duties appertaining to the office of Governor, to which he has been
elected.

Sec. 5. Duties of Governor. The Governor shall reside at the
seat of government of this State, and he shall, from time to time,
give the General Assembly information of the affairs of the State,
and recommend to their consideration such measures as he shall
deem expedient.

Sec. 6. Reprieves, commutations, and pardo7)s. The Governor
shall have power to grant reprieves, commutations, and pardons,
after conviction, for all offenses (except in case of impeachment),
upon such conditions as he may think proper, subject to such regu-
lations as may be provided by law relative to the manner of apply-
ing for pardons. He shall biennially communicate to the General
Assembly each case of reprieve, commutation, or pardon granted,
stating the name of each convict, the crime for which he was con-
victed, the sentence and its date, the date of commutation, pardon,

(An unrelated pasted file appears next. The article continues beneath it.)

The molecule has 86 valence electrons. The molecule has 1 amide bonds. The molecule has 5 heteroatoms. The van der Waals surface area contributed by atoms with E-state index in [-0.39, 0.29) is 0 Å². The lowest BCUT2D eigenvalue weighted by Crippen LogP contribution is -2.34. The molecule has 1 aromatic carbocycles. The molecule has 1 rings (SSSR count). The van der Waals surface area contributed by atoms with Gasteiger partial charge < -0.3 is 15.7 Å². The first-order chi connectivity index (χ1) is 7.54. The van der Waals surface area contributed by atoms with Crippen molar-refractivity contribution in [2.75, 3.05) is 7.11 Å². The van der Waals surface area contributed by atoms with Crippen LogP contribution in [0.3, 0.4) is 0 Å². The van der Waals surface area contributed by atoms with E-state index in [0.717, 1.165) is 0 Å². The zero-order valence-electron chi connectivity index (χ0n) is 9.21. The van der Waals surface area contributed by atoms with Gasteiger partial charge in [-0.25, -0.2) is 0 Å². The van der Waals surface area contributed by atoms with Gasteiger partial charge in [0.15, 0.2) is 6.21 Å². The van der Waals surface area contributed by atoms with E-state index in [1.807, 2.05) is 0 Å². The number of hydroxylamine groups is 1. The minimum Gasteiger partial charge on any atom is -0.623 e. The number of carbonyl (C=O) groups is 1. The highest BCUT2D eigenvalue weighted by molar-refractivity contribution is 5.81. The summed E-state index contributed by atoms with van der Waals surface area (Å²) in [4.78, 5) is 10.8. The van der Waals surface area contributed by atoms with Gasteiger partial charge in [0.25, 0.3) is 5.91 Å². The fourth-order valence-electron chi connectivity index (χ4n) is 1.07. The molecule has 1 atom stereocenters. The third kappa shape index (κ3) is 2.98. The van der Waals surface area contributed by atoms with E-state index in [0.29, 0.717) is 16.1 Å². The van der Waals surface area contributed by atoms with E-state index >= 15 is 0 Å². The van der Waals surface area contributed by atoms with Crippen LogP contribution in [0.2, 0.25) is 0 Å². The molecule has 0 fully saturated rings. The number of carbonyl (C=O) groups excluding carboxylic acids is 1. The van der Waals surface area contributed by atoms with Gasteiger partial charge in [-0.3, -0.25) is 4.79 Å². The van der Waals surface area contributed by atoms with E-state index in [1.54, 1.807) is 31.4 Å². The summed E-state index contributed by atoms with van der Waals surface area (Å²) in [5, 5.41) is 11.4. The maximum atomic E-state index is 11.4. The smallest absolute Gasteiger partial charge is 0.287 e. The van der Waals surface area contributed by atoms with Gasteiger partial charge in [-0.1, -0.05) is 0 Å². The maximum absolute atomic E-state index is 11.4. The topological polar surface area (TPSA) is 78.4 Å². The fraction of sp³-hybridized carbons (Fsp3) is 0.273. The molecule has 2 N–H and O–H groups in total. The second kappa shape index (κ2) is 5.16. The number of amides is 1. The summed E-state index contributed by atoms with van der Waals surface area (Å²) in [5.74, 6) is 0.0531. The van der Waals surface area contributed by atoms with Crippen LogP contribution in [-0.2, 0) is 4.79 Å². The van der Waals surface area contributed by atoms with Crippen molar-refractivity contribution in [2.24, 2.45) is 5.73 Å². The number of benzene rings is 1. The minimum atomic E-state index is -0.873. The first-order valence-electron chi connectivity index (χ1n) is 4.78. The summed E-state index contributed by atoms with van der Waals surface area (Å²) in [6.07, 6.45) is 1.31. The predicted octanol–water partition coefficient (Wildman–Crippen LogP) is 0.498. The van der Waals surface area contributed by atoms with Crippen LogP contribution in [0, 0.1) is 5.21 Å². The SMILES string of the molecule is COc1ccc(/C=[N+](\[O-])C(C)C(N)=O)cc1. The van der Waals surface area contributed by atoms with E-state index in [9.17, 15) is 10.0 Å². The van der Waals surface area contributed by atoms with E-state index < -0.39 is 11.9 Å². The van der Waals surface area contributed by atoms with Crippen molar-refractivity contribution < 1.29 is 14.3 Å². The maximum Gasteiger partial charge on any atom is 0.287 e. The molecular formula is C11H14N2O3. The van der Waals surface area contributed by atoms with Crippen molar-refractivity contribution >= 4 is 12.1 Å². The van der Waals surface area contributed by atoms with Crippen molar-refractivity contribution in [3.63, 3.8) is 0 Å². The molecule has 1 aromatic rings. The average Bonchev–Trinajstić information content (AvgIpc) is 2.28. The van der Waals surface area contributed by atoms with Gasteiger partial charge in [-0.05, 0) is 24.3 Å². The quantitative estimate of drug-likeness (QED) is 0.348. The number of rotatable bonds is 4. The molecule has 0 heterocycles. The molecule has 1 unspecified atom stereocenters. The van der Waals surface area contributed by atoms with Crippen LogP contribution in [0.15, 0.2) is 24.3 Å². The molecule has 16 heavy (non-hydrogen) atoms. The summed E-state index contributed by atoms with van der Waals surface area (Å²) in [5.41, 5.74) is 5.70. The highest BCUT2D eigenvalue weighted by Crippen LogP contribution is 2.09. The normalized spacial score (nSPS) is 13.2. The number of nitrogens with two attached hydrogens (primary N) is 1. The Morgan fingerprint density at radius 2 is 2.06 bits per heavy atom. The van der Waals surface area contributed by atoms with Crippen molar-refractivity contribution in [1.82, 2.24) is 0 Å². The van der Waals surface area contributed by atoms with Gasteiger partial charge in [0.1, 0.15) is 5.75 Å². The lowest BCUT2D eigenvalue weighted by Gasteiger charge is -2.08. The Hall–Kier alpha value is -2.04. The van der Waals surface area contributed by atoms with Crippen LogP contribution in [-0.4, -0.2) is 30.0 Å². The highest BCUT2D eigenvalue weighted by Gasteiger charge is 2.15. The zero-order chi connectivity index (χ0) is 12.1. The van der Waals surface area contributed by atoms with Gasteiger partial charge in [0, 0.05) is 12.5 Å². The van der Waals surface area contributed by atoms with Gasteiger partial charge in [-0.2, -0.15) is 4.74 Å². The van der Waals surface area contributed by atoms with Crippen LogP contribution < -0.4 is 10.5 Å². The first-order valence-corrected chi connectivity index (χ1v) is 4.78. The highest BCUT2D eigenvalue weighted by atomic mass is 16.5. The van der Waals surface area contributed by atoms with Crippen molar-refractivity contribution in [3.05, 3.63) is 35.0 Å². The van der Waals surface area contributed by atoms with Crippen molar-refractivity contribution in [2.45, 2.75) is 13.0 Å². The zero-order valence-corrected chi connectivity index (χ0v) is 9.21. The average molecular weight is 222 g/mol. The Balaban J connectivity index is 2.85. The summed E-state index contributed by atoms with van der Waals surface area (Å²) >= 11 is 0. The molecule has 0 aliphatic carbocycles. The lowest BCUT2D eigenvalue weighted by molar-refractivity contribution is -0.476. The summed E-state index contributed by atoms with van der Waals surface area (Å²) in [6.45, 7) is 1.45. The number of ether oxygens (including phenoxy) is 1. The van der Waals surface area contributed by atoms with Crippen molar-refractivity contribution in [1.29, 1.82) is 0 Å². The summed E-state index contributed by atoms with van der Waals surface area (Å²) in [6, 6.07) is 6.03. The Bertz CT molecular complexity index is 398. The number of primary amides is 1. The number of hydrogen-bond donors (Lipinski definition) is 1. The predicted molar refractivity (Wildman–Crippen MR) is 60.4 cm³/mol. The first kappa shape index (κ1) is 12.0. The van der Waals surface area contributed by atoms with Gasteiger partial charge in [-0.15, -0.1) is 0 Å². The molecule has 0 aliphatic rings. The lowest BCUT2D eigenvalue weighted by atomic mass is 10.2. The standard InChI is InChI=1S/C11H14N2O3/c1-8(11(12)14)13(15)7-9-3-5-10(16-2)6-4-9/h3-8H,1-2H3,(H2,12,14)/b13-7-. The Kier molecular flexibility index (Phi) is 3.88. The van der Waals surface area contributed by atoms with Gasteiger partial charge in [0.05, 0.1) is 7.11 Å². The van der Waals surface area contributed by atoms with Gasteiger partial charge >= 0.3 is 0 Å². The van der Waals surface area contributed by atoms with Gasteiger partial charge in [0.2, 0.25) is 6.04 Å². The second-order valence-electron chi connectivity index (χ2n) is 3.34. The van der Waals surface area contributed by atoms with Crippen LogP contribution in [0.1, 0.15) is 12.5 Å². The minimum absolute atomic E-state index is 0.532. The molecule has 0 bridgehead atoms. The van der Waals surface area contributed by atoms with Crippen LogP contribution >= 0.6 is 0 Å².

or reprieve, and the reasons therefor.

Sec. 7. Annual reports from officers of Executive Department
and of public institutions. The officers of the Executive Depart-



50 North Carolina Manual

ment and of the public institutions of the State shall, at least five
days previous to each regular session of the General Assembly, sev-
erally report to the Governor, who shall transmit such reports,
with his message, to the General Assembly; and the Governor may,
at any time, require information in writing from the officers in
the Executive Department upon any subject relating to the duties
of their respective offices, and shall take care that the laws be
faithfully executed.

Sec. 8. Commaiidcy-in-Chicf . The Governor shall be Commander-
in-Chief of the militia of the State, except when they shall be called